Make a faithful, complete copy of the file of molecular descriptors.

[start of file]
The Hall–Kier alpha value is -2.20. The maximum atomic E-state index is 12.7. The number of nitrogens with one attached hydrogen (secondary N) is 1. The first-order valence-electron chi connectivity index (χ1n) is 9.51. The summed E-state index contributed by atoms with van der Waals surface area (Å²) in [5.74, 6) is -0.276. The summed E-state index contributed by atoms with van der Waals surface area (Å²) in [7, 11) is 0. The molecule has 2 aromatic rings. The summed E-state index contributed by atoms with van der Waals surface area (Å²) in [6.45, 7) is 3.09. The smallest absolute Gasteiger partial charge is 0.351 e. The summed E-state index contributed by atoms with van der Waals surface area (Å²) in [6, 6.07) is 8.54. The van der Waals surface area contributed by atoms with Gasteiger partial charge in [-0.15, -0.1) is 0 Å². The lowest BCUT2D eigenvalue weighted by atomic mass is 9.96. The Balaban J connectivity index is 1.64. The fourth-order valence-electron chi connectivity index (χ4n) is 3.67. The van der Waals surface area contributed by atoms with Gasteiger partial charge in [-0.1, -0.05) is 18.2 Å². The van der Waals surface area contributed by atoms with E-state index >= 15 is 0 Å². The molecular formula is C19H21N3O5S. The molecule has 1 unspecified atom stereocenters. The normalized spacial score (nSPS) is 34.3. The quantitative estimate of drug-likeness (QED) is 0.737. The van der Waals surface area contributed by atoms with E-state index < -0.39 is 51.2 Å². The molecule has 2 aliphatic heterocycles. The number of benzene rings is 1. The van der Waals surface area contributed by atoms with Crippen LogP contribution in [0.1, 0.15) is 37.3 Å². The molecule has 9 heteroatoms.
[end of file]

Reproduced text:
The Hall–Kier alpha value is -2.20. The maximum atomic E-state index is 12.7. The number of nitrogens with one attached hydrogen (secondary N) is 1. The first-order valence-electron chi connectivity index (χ1n) is 9.51. The summed E-state index contributed by atoms with van der Waals surface area (Å²) in [5.74, 6) is -0.276. The summed E-state index contributed by atoms with van der Waals surface area (Å²) in [7, 11) is 0. The molecule has 2 aromatic rings. The summed E-state index contributed by atoms with van der Waals surface area (Å²) in [6.45, 7) is 3.09. The smallest absolute Gasteiger partial charge is 0.351 e. The summed E-state index contributed by atoms with van der Waals surface area (Å²) in [6, 6.07) is 8.54. The van der Waals surface area contributed by atoms with Gasteiger partial charge in [-0.15, -0.1) is 0 Å². The lowest BCUT2D eigenvalue weighted by atomic mass is 9.96. The Balaban J connectivity index is 1.64. The fourth-order valence-electron chi connectivity index (χ4n) is 3.67. The van der Waals surface area contributed by atoms with Gasteiger partial charge in [-0.1, -0.05) is 18.2 Å². The van der Waals surface area contributed by atoms with E-state index >= 15 is 0 Å². The molecular formula is C19H21N3O5S. The molecule has 1 unspecified atom stereocenters. The normalized spacial score (nSPS) is 34.3. The quantitative estimate of drug-likeness (QED) is 0.737. The van der Waals surface area contributed by atoms with E-state index < -0.39 is 51.2 Å². The molecule has 2 aliphatic heterocycles. The number of benzene rings is 1. The van der Waals surface area contributed by atoms with Crippen LogP contribution in [0.1, 0.15) is 37.3 Å². The molecule has 9 heteroatoms.